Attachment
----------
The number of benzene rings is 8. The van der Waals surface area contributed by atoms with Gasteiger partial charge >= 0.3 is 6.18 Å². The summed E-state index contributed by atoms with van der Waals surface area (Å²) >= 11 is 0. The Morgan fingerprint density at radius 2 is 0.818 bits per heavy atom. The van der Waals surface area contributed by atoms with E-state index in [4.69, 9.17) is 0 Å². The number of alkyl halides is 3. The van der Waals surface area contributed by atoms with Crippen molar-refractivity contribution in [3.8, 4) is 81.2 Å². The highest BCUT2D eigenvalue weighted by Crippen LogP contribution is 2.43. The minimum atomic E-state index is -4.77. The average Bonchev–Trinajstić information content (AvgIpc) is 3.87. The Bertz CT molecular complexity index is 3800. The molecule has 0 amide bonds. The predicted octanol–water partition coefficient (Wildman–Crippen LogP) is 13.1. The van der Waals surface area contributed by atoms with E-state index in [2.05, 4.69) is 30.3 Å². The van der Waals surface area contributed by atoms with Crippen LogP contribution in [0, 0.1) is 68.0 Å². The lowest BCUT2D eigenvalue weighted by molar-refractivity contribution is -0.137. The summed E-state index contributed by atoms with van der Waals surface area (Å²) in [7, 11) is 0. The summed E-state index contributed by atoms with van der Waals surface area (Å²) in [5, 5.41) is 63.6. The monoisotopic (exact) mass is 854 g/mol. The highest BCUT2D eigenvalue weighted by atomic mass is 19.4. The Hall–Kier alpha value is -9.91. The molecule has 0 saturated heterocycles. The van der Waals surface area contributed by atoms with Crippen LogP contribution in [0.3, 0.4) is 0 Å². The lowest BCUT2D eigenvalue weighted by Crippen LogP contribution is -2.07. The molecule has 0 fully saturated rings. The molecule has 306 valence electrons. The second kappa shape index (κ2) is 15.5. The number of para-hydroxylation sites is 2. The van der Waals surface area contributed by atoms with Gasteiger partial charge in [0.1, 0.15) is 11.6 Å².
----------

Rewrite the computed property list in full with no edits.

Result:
The number of benzene rings is 8. The van der Waals surface area contributed by atoms with Gasteiger partial charge >= 0.3 is 6.18 Å². The summed E-state index contributed by atoms with van der Waals surface area (Å²) >= 11 is 0. The Morgan fingerprint density at radius 2 is 0.818 bits per heavy atom. The van der Waals surface area contributed by atoms with E-state index in [4.69, 9.17) is 0 Å². The number of alkyl halides is 3. The van der Waals surface area contributed by atoms with Crippen molar-refractivity contribution in [3.8, 4) is 81.2 Å². The highest BCUT2D eigenvalue weighted by Crippen LogP contribution is 2.43. The minimum atomic E-state index is -4.77. The average Bonchev–Trinajstić information content (AvgIpc) is 3.87. The Bertz CT molecular complexity index is 3800. The molecule has 0 amide bonds. The predicted octanol–water partition coefficient (Wildman–Crippen LogP) is 13.1. The van der Waals surface area contributed by atoms with E-state index in [2.05, 4.69) is 30.3 Å². The van der Waals surface area contributed by atoms with Crippen LogP contribution in [0, 0.1) is 68.0 Å². The lowest BCUT2D eigenvalue weighted by molar-refractivity contribution is -0.137. The summed E-state index contributed by atoms with van der Waals surface area (Å²) in [7, 11) is 0. The summed E-state index contributed by atoms with van der Waals surface area (Å²) in [5, 5.41) is 63.6. The monoisotopic (exact) mass is 854 g/mol. The highest BCUT2D eigenvalue weighted by atomic mass is 19.4. The Hall–Kier alpha value is -9.91. The molecule has 0 saturated heterocycles. The van der Waals surface area contributed by atoms with Crippen LogP contribution in [0.3, 0.4) is 0 Å². The lowest BCUT2D eigenvalue weighted by Crippen LogP contribution is -2.07. The molecule has 0 fully saturated rings. The molecule has 306 valence electrons. The second kappa shape index (κ2) is 15.5. The number of para-hydroxylation sites is 2. The van der Waals surface area contributed by atoms with Gasteiger partial charge in [0.1, 0.15) is 11.6 Å².